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  #11  
Old 2nd April 2021, 08:01 AM
mariabella mariabella is offline
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Join Date: Mar 2021
Location: NewYork
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Default Re: How to Clean up faded speaker cones

If your speaker has had grills on it, chances are the small amount of dust that makes its way onto the driver(s) is not going to affect anything. Your best bet is to leave the driver(s) alone, and only clean the cabinet(s).

But if you must clean your driver(s), for whatever reason, dry cleaning is best. Microfiber cloths are OK if you are very delicate with your movements, but cleaning with any cloth implies that some amount of pressure, however little, is usually required.

Swiffer dusters are a better option, so long as you gently move the fibers across the driver(s) without applying pressure. The fibers should pull dust to them; you do not need nor want to clean the driver(s) with pressure.

Personally, however, if I absolutely must clean one of my drivers, I prefer a non-disposable duster. Swiffer brand and other disposable dusters tend to leave behind fibers when used on textured surfaces. You are more likely to leave fibers around dust caps, etc., with disposable dusters than with more traditional dusters, especially if your drivers are made of a more textured material such as Kevlar or carbon fiber.

Whatever you do, never clean a driver using solvents. Even water is often not recommended. The paper in paper cones, for instance, is treated with a blend of chemicals in order to achieve a desired rigidity, weight, and other characteristics. Any solvent you use can mess with this blend and thus change the characteristics of the cone material. You do not want this to happen, as any change to the cone can significantly alter the speaker's sound profile.

Even metallic cones, although more resilient to cleaning than paper cones, can be chemically treated. So be careful.

Also, and this should go without saying at this point, but tweeters are often especially delicate. In almost all cases, even if you clean the other driver(s) on a given speaker, it is best to leave the tweeter alone altogether. It is just not worth the risk.

Lastly, and to round out the solvent advice above, do not blow on your speakers. Your spit can do more damage than you think it can. (Canned air is sometimes an option with woofers, but be careful with smaller drivers as the air stream may be too strong for the driver to handle without damage.)

Edit: A few notes on alcohol: Alcohol is most definitely a solvent, and not a weak one at that. The reason people often recommend using it for delicate work is due to alcohol's preference to quickly evaporate at room temperature before it has a chance to work upon all but the thinnest of layers on the surface it is used upon. But apply too thick of a layer of alcohol and it will not evaporate quickly enough to remain gentle. Most screen wipes, for instance, will apply enough alcohol to break down food particles (gross, I know) and smudges. This amount of alcohol will take several seconds to evaporate, which may be too much time, depending on the usage.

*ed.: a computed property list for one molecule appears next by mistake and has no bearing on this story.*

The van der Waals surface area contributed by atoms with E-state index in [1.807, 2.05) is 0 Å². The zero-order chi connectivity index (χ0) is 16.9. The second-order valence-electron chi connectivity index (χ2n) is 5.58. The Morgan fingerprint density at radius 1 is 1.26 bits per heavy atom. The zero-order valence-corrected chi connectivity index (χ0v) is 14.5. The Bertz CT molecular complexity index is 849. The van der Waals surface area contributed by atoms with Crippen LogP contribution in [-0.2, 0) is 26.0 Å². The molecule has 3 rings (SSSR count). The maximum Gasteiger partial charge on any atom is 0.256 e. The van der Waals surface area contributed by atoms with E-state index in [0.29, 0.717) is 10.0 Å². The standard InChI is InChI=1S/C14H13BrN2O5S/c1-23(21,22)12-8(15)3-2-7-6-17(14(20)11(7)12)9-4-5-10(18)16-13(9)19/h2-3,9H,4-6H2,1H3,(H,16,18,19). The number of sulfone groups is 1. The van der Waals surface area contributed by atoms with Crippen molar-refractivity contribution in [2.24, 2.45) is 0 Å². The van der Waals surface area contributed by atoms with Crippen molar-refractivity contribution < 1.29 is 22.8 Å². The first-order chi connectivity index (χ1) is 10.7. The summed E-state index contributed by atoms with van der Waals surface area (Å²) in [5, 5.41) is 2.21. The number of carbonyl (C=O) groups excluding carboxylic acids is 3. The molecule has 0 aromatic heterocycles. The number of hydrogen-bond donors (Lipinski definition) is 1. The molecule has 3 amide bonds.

References:
https://www.dynaudio.com/dynaudio-ac...-speaker-cones
https://www.lifewire.com/clean-home-...eakers-4128695
https://infotainmentbeats.com/best-b...akers-for-car/
https://www.wikihow.com/Clean-Speakers
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  #12  
Old 2nd April 2021, 01:52 PM
bob orbell bob orbell is offline
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Join Date: Nov 2009
Location: kettering northants.
Posts: 2,186
Default Re: How to Clean up faded speaker cones

I always remove the drivers, take them into my workshop, paint a little petrol all over them then blow dry with an air line at 150 PSI, never had any bother with damage, I do this every first day of April. Bob
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  #13  
Old 2nd April 2021, 02:15 PM
Chris Chris is offline
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Join Date: Dec 2005
Location: Peterborough
Posts: 315
Default Re: How to Clean up faded speaker cones

Good write up mariabella, what can really mess up speaker drivers are exposure to direct sunlight.

Chris.
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